Second chance saloon
Stephen Founder was determined to open a second outlet of Essentially Wine, despite the economic downturn.
Laura Clark discovers how he did it
these recessionary times, financing and opening a second shop is hardly on every retailer's agenda. But for Stephen Founder, an IT consultant turned wine merchant, the credit crunch hasn't stood in his way of fulfilling an ambition to establish a nationwide chain of Essentially Wine.
While other independent retailers cut overheads and postpone new projects, Founder opened the doors to his second shop in Richmond upon Thames in
January. OLN met the man with self-proclaimed "nerves of steel" to find out how he hopes to make money as the economy falters .
How has an IT consultant become a wine merchant?
Wine has been a hobby of mine for
years. I had my own IT company in Switzerland, which I sold in 2000. I was
- I had been in IT for 20 years
and I wanted to do something different. I was
looking for something I would like to do, something I would enjoy - wine was one of those and the idea just snowballed.
Why did you choose Chipstead for your first shop?
Every time I came back to the UK from Switzerland I was disappointed with the quality of the wine shops . There were a lot in central London, but not many outside . My methodology was to look at areas in the UK with an above average income, at least 10% above. I shortlisted those, and then looked at the number of shops in that area. Then I studied the ratio between the number of wine shops and my target population to compare like for like. Many retailers set up in the area they live in
- that's a mistake. I kept an open mind as to where I could settle down. Chipstead was an ideal location with 30 to 65
olds with above average earnings.
How have you financed a second shop?
I got the shop for a substantially cheaper price
because of the current environment. Luckily I had the capital to invest and I've funded both shops myself.
Around £100,000 of investment has gone into each shop. Bespoke racking is expensive
our shelves are made
from Malaysian mahogany
in the US. I'm really passionate about lying wine on its side
and I have to rotate them at least once a week to stop the cork drying out. At any one time I have between 300 to 400 wines on show
- I don't like cluttered shops very much, there tends to be a
"pile them high and sell them cheap " mentality.
How do you decide what to stock?
If you wouldn't drink it yourself, you shouldn't sell it. The portfolio reflects my palate. There's a high concentration of French and Italian wine - I think those countries make better wine than the New World. New World winemakers use too much fruit and aren't able to replicate Old World winemakers' craft and skill. Having said that, we've got a reasonable amount of New World - I stock wines that customers like. We tend to have new wines on show for tasting before we take them on permanently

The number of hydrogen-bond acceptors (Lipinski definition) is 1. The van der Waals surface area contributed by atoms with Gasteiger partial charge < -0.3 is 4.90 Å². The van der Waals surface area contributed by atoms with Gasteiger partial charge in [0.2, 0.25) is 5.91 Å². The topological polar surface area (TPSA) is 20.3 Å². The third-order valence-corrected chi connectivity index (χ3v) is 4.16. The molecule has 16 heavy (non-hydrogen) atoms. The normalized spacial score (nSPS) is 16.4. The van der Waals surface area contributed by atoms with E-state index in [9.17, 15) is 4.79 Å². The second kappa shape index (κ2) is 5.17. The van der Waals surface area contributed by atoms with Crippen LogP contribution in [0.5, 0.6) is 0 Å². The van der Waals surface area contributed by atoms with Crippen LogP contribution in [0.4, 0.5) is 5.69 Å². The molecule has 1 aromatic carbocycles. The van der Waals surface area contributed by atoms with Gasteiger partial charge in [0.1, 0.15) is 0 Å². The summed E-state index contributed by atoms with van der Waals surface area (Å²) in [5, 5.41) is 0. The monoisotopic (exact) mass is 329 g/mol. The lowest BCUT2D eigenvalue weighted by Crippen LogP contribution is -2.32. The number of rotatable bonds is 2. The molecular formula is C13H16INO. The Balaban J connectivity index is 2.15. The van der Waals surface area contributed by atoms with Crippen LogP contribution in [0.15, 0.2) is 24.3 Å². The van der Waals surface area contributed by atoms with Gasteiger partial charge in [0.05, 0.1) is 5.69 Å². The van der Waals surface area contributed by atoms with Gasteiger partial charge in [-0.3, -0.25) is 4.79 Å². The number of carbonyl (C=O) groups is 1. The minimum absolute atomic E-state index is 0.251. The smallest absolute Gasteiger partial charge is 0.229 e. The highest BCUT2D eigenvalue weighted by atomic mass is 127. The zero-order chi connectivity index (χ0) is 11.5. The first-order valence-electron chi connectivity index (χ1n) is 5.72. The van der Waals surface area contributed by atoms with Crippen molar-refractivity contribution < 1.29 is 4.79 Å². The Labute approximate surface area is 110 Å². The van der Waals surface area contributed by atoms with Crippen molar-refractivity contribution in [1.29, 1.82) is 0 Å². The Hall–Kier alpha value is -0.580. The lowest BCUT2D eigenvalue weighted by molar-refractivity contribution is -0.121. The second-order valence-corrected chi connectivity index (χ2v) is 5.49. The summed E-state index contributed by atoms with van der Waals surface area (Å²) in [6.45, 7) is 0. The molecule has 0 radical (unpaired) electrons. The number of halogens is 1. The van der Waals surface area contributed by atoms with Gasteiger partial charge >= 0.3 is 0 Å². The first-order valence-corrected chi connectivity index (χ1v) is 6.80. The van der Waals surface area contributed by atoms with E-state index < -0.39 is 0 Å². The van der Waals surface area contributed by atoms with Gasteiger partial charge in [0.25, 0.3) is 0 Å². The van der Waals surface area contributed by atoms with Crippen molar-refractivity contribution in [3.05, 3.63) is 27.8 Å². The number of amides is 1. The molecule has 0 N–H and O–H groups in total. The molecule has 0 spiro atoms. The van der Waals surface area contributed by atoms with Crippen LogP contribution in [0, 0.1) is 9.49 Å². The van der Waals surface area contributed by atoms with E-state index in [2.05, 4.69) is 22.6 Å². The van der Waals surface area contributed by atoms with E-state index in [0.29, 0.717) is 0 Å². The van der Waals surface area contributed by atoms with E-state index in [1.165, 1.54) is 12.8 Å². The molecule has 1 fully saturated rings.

and I don't take it if the multiples have it.
What's your average bottle price and how is it changing?
People are down grading - rather than spending £12 on a bottle, they're spending £8 or £6. My average bottle price is still £12 though. There's a variation between the shops -
my best seller at Chipstead is different to Richmond, it all depends on the clientele. In Chipstead I sell a lot of good Chablis, for around £10 - £12 a bottle.
You specialise in wine accessories
and wine cellars that range from around £1,000 up to £12,000 - is it hard to sell such expensive equipment at the moment?
The cellars are made to order
and in the shop we have three demonstration models. People are prepared to spend that amount of money and I've sold a lot of the units, mainly to private individuals. They're a very good idea if haven't got a cellar. The accessories have a gross profit margin. Perhaps on average profit margin they're a relatively small part of our business. Eighty per cent of turnover is wine, but we do a lot of cross-selling. People get glasses and they'll also buy wine.
What's your secret
My philosophy in business is that you need two things for success. One is a good understanding of the finances, and two is be passionate about the product or service you are selling. The key to being a successful retailer in today's environment is owning your own property
to eliminate lease rates. It does mean I can't afford to be in a primary location, but in a secondary location I have good loading bays and space for parking outside and I can be the freehold of the property.
You also have to make sure staff incentives are allied with your business. I will offer stock options to staff, then the person has the incentive to stay and make sure the business succeeds. I would offer them the option to buy the share in the future at a price determined today. I'm not going to give away the equity but if they stay with me they should benefit. The success of a business is down to every member of staff and it's only fair they share in that success.
What are your plans for expansion?
I'm always looking out for opportunities - when they arrive you need to grab them. I'm looking to acquire a wine -importing business as the next step. To be successful in wine, the larger part of the supply chain you have control of, the better, as it enables you to keep costs down. It would be an acquisition, although I'm not in a position to do it now.
The idea has always been to own a chain of shops, maybe five to 10 initially. It's very difficult as a retailer to survive with a single shop because costs are so high. Forty per cent of costs overall go into the central business plans, 60% goes into the retail shop. I'm always looking for new locations for other shops and I have some tentative ideas
for areas in the UK in mind. There are some places outside London, at least an hour away from existing shops. But I won't be doing anything in the next six months, not until the economy shows signs of improving.